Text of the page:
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Let’s Trade Divergences!

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Trading with Divergences

Almost all forms of technical analysis involve the use of lagging indicators – or lagging analysis. There are very few indicators that use any type of leading analysis. That is because we don’t know what will happen. All we can do is interpret what kind of future behavior may occur based on past events – this is the basis of all psychology and significant portions of medicine: we can only predict future behavior by analyzing past behavior. Now, just because most of the tools and theories used in technical analysis are lagging in nature – it doesn’t mean that there is no method of leading analysis.

Divergences are one method of turning lagging analysis into leading analysis – it’s not 100% accurate, but divergences can detect anomalies and differences in normal price behavior. Divergences are useful in identifying when a significant trend may be ending or when a pullback may continue in the prior trend direction. Let’s review some of those now.

Divergences are easily one of the most complex components to learn in technical analysis. First, they are challenging to identify when you are starting. Second, it can be confusing trying to remember which divergence is which and if you compare highs or lows. It is essential to know those divergences themselves are not sufficient to decide whether or not to take a trade – they help confirm trades.

When we look for divergences, we are looking for discrepancies between the directions of highs and lows in price against another indicator/oscillator. The RSI is the oscillator used for this lesson. We are going to review the four main types of divergences:

  1. Bullish Divergence
  2. Bearish Divergence
  3. Hidden Bullish Divergence
  4. Hidden Bearish Divergence

Bullish divergence

Bullish Divergence

A bullish divergence occurs, generally, at the end of a downtrend. In all forms of bullish divergences, we compare swing lows in price and the oscillator. For a bullish divergence to happen, we should observe price making new lower lows and the oscillator making new higher lows. When bullish divergence occurs, prices will usually rally or consolidate.

Bearish divergence

Bearish Divergence

A bearish divergence is the inverse of a bullish divergence. A bearish divergence occurs near the end of an uptrend and gives a warning that the trend may change. In all forms of bearish divergence, we compare swing highs in price and the oscillator. For a bearish divergence to happen, we should observe price making new higher highs and the oscillator making new lower highs.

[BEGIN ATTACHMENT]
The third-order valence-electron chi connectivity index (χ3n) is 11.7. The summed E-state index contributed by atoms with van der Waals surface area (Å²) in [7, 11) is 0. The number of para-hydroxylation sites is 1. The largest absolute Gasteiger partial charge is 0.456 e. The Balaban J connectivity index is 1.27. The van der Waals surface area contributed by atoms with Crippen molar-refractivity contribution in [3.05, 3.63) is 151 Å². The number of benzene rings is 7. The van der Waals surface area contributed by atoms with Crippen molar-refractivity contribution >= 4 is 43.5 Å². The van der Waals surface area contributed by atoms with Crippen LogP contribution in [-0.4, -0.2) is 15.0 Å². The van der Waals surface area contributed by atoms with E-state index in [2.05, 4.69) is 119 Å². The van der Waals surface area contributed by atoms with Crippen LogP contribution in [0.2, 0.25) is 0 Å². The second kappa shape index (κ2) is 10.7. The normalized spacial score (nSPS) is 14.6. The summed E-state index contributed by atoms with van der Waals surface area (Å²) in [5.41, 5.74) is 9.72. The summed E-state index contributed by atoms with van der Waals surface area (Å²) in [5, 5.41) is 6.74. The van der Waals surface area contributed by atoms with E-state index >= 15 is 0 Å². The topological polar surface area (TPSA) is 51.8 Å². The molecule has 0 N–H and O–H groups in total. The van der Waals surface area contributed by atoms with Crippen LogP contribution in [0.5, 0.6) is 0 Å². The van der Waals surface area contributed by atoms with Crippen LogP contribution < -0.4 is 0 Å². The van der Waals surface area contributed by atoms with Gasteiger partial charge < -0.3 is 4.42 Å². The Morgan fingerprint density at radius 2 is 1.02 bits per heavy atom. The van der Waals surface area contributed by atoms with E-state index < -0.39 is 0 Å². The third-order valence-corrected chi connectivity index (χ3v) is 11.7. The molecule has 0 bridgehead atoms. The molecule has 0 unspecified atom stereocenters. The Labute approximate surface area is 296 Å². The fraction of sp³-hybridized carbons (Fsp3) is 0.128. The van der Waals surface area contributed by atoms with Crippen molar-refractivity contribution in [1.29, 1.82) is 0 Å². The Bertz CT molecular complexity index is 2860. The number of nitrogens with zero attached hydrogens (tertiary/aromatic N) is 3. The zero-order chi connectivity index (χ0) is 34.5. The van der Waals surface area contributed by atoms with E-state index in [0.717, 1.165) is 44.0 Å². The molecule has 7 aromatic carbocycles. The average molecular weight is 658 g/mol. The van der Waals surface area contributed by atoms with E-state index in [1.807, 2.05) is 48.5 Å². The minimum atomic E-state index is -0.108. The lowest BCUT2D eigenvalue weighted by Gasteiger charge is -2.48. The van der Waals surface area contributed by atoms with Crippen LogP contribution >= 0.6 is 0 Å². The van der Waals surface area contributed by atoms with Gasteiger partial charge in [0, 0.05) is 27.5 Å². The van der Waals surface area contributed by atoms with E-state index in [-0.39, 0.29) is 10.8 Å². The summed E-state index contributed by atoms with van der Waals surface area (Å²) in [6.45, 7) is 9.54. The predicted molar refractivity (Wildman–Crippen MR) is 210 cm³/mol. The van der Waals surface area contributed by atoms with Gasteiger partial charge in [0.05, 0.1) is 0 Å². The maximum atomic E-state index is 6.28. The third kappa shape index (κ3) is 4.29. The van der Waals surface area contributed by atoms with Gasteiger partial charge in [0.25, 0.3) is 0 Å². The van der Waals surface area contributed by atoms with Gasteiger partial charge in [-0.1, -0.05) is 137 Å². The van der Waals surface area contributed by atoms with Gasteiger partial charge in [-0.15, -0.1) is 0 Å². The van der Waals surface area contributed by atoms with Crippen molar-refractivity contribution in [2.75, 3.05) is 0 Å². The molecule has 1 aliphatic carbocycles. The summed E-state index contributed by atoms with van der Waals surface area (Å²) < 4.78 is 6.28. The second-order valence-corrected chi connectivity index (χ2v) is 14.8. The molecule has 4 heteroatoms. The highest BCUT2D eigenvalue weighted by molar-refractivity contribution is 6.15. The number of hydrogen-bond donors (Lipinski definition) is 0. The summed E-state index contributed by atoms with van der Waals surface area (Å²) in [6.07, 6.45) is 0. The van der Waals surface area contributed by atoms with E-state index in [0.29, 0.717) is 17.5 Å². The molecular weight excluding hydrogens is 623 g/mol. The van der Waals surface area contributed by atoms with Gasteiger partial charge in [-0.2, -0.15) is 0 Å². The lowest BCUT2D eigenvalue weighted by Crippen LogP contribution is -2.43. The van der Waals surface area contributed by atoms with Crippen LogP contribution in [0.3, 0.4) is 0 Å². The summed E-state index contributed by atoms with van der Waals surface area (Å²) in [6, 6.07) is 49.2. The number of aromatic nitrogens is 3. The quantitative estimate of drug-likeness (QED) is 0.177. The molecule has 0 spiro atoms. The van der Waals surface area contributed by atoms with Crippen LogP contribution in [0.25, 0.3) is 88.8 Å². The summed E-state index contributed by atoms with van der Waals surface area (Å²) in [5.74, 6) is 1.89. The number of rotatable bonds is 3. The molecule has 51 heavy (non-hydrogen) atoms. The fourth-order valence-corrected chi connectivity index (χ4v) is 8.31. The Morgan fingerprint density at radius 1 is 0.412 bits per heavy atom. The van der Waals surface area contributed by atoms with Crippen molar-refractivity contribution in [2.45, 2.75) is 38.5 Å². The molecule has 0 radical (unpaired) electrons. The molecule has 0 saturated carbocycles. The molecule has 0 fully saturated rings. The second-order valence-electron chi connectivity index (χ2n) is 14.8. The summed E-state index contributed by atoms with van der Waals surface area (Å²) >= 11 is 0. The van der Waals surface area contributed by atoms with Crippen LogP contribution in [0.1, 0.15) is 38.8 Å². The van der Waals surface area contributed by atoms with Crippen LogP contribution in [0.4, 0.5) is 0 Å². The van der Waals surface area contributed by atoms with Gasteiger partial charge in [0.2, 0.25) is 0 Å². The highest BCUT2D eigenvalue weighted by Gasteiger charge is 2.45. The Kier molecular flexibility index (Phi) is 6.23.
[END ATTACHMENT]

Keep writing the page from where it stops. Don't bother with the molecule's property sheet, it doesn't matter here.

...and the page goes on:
Hidden divergences

The last two divergences are known as hidden divergences. Hidden does not mean that it is difficult to see or hard to find – rather, it shows where a short term change in direction is actually a continuation move. Think of it as a pullback or a throwback in a larger uptrend or downtrend. Hidden divergences tell you of a probable continuation of a trend, not a broad trend change. If you combine these with common pullback and throwback patterns such as flags and pennants, then the identification and strength of a hidden divergence can yield extremely positive results.

Hidden Bullish Divergence

Hidden Bullish Divergence

A hidden bullish divergence can appear in uptrends and downtrends but is only valid if there is an existing uptrend. It’s easier to think of hidden bullish divergences as pullbacks or continuation patterns. For hidden bullish divergences, we should observe price making new higher lows and the oscillator making new lower lows. The expected price behavior is a continuation of higher prices.

Hidden Bearish Divergence

Hidden Bearish Divergence

Our final divergence is hidden bearish divergence. Just like hidden bullish divergence, hidden bearish divergence can appear in both uptrends and downtrends but is only valid in an existing downtrend. Hidden bearish divergence is identified when price makes lower highs, and the oscillator makes new higher highs. We should observe a resumption in the prior downtrend when hidden bearish divergence is identified.

Key Points

Regular Bullish Divergence
  • End of a downtrend.
  • Often the second swing low.
  • Price makes new Lower Lows, but the oscillator makes Higher Lows.
  • Trend changes to the upside.
Regular Bearish Divergence
  • End of an uptrend.
  • Often the second swing high.
  • Price makes Higher Highs, but the oscillator makes Lower Highs.
  • Trend changes to the downside.
Hidden Bullish Divergence
  • Valid only during an uptrend.
  • Price makes Higher Lows, but the oscillator makes a Lower Low.
  • The trend should continue to the upside.
Hidden Bearish Divergence
  • Valid only during a downtrend.
  • Price makes Lower Highs, but the oscillator makes Higher Highs.
  • The trend should continue to the downside.

Final words

It may be confusing trying to remember which divergence is which and you’ll find yourself asking questions such as, “do I use highs on this divergence or lows?” It’s easier to think about measuring divergences like this:

All Bullish divergences are going to compare lows to lows – lows in price and lows in an oscillator.

All Bearish divergences are going to compare highs to highs – highs in price and highs in an oscillator.

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